One has to know and love each of these styles which made the idea of jazz until the 70’s, 80’s, and 90’s until now 2017alive. Now we have those terrible Jazz schools which have the ideas of keeping the Broadway tunes alive. Luckily we have those great recordings on LPs, CDs, DVDs and Blu-rays to remember what had happened and I am calling myself lucky to be of a vital part enclosed in knowing everyone personally, from Thelonious Monk, Kenny Clarke, Milt Jackson, Dizzy Gillespie, Gerry Mulligan, Charles Mingus, Eric Dolphy, Ornette Coleman, Archie Shepp, Jeanne Lee (Mr Hampel’s celebrated and now, late wife), Marion Brown, Steve McCall and am and was fortunate to be a part of it because my inheritances of my family, my dad was an incredible piano player, who could improvise hours by hours. He had never heard jazz but called it playing from his fantasies and a grandfather who had led several bands from folk musics and classical music that goes back to (before the) 1800’s or something and I am glad to have met Jeanne and am even more happy that our son Ruomi and daughter Cavana are now a vital part of my new group, the GH Music+Dance Improvisation Company whose members come from Brasil, Taiwan, Africa, Turkey and Germany and (here in New York) the USA.
JdG: Is there a conscious intent that drives you when you are making music?
GH: Anyone who ever had the experience to play basketball, or soccer, or play Jazz music in a team knows how challenging it is to be and play and perform in a group, a team knows what a team spirit is capable of doing with this group experience; anyone who is playing professionally or just for fun knows the things you can achieve when the group is happening. You are not only conscious, you’re asked to leave you ego at home and dedicate all you’ve got to make the team enjoying to do this together!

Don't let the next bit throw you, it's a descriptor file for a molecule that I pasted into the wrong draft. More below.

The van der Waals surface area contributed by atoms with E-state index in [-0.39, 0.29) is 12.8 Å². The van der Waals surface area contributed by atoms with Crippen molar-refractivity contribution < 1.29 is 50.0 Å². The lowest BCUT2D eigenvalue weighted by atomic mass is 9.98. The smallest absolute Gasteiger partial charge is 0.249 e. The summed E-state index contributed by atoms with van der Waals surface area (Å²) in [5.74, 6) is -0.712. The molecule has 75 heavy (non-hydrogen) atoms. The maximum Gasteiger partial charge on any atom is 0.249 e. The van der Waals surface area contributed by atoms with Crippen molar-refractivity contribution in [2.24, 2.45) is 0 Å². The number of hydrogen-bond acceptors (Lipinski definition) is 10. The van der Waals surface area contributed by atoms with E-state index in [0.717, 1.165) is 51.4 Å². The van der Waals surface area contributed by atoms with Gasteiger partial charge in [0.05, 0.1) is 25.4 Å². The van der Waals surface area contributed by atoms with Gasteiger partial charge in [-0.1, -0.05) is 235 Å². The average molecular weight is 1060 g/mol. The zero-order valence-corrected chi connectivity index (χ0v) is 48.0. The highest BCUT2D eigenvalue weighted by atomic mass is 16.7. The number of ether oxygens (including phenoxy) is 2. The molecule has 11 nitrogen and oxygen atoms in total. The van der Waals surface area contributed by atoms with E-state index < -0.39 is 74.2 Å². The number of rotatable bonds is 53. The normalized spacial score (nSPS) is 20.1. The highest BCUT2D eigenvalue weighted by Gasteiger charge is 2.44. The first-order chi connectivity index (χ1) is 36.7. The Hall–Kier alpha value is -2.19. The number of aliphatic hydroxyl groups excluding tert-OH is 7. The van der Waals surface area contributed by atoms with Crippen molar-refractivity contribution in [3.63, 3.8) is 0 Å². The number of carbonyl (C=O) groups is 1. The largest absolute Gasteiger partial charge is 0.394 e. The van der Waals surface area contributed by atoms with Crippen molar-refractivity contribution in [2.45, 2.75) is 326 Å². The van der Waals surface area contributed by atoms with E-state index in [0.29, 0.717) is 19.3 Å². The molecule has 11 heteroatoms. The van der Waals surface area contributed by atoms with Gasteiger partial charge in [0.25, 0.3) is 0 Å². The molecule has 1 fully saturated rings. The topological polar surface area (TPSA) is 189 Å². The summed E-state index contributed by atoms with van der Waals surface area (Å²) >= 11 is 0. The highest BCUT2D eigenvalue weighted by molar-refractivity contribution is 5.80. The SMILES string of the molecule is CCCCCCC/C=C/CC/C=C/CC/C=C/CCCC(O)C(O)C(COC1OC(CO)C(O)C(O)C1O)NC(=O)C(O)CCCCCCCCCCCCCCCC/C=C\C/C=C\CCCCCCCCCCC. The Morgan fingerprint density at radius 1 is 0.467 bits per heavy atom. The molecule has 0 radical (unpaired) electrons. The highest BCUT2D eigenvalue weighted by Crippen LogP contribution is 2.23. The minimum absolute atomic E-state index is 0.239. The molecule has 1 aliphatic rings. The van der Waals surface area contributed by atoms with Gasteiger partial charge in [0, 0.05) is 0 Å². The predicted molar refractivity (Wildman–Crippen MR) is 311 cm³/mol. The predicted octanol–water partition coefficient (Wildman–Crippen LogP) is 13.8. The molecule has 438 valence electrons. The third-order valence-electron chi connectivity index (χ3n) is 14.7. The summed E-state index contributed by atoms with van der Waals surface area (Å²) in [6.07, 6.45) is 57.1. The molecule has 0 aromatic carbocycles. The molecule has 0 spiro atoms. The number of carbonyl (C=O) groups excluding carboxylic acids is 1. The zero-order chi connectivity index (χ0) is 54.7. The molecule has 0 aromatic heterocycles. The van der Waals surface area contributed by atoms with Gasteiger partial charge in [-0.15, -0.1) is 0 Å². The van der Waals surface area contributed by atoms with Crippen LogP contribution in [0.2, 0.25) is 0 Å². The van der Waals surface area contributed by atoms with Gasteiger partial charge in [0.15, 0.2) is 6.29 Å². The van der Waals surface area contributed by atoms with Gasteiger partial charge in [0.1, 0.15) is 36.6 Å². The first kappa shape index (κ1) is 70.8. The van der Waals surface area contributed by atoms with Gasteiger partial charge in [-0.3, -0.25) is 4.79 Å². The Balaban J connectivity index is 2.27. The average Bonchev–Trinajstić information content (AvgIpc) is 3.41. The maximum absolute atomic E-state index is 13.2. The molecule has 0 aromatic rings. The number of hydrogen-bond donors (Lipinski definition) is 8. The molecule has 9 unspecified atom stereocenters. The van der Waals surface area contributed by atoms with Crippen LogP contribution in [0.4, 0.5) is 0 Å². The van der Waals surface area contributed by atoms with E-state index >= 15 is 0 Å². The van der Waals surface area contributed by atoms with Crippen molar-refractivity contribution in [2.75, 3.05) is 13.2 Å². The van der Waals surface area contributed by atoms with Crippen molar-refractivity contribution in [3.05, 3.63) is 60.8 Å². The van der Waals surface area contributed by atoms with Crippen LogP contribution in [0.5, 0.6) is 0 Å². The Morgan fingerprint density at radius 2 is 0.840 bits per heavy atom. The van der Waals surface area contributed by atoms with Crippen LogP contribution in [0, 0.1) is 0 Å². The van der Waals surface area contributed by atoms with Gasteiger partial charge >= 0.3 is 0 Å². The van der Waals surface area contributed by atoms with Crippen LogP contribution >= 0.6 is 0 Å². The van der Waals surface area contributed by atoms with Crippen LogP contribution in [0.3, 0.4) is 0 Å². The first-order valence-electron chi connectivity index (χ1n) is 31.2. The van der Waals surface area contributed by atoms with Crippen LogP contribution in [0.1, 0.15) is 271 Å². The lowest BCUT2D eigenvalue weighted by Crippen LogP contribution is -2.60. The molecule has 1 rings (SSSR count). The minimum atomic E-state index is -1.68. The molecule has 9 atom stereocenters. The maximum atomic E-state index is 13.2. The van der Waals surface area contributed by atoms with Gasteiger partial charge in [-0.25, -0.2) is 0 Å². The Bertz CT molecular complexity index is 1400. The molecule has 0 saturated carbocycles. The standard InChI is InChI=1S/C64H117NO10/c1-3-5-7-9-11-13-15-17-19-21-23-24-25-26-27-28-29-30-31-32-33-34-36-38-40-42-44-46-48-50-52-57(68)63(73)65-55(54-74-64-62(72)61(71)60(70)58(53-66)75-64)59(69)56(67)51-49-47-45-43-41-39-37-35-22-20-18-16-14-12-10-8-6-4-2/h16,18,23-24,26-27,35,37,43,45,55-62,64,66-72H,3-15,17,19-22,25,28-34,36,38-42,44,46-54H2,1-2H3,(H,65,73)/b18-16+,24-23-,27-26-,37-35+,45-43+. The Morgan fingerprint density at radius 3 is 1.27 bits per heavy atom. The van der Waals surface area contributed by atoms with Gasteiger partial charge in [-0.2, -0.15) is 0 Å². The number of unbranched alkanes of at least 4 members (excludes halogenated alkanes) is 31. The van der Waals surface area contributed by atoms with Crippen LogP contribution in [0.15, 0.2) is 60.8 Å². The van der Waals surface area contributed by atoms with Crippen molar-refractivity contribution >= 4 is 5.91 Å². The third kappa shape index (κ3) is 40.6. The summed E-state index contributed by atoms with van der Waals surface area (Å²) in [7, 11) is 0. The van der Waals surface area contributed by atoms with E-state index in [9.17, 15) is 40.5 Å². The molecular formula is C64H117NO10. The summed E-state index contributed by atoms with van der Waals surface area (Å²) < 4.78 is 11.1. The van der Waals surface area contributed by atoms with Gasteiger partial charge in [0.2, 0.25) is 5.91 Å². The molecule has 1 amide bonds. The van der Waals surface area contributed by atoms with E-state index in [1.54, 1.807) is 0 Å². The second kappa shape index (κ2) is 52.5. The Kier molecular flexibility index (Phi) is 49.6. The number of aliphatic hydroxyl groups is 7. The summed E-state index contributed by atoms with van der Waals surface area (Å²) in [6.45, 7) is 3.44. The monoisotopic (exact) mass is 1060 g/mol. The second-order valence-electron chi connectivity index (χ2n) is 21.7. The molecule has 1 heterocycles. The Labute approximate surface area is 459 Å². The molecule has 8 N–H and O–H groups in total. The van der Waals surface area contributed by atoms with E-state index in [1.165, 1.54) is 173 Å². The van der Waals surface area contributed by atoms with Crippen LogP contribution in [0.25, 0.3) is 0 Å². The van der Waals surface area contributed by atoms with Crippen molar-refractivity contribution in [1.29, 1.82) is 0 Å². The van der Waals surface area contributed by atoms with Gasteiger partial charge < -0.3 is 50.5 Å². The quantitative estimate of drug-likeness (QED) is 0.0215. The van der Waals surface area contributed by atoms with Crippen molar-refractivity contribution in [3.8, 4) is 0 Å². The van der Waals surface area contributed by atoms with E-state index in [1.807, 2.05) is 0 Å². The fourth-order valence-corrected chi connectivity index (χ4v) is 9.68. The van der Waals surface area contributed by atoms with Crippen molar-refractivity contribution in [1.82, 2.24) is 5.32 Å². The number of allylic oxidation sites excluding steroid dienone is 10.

JdG: Writing, for you, seems to be inspirational… Do you sometimes try to sit down to write?
GH: Writing is mostly inspiration. I have to practice like a basketball or soccer player, alone or with the team. when you force yourself, you can sit hours and days at the piano, or play your flute, or bass clarinet and bang on the vibraphone, and nothing goes, but then, you can feel it coming and you’ve got to sit down and record it on a tape, or better start composing on a sheet of empty music paper, sometimes one not after another, at another time the flow comes so fast you have a hard time writing it down, and you have to continue at another day, week or year. Yesterday I picked up a tune I wrote 10 years ago and finished the composition today… (trails off)